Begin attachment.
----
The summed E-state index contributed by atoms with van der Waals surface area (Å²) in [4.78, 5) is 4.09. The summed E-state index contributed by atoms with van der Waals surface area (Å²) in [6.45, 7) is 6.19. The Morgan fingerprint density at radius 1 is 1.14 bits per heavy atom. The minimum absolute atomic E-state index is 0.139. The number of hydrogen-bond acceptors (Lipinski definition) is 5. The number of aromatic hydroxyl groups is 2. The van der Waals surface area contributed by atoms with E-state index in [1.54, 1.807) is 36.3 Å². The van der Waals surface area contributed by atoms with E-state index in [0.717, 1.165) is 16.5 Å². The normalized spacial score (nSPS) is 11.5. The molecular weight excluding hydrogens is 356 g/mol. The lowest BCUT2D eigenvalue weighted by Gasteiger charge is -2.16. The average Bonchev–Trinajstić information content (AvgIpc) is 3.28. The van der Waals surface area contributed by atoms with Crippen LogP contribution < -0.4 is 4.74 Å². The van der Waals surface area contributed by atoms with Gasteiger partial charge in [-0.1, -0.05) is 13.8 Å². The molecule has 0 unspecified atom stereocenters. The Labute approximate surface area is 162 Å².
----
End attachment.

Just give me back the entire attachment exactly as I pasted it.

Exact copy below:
The summed E-state index contributed by atoms with van der Waals surface area (Å²) in [4.78, 5) is 4.09. The summed E-state index contributed by atoms with van der Waals surface area (Å²) in [6.45, 7) is 6.19. The Morgan fingerprint density at radius 1 is 1.14 bits per heavy atom. The minimum absolute atomic E-state index is 0.139. The number of hydrogen-bond acceptors (Lipinski definition) is 5. The number of aromatic hydroxyl groups is 2. The van der Waals surface area contributed by atoms with E-state index in [1.54, 1.807) is 36.3 Å². The van der Waals surface area contributed by atoms with E-state index in [0.717, 1.165) is 16.5 Å². The normalized spacial score (nSPS) is 11.5. The molecular weight excluding hydrogens is 356 g/mol. The lowest BCUT2D eigenvalue weighted by Gasteiger charge is -2.16. The average Bonchev–Trinajstić information content (AvgIpc) is 3.28. The van der Waals surface area contributed by atoms with Crippen LogP contribution < -0.4 is 4.74 Å². The van der Waals surface area contributed by atoms with Gasteiger partial charge in [-0.1, -0.05) is 13.8 Å². The molecule has 0 unspecified atom stereocenters. The Labute approximate surface area is 162 Å².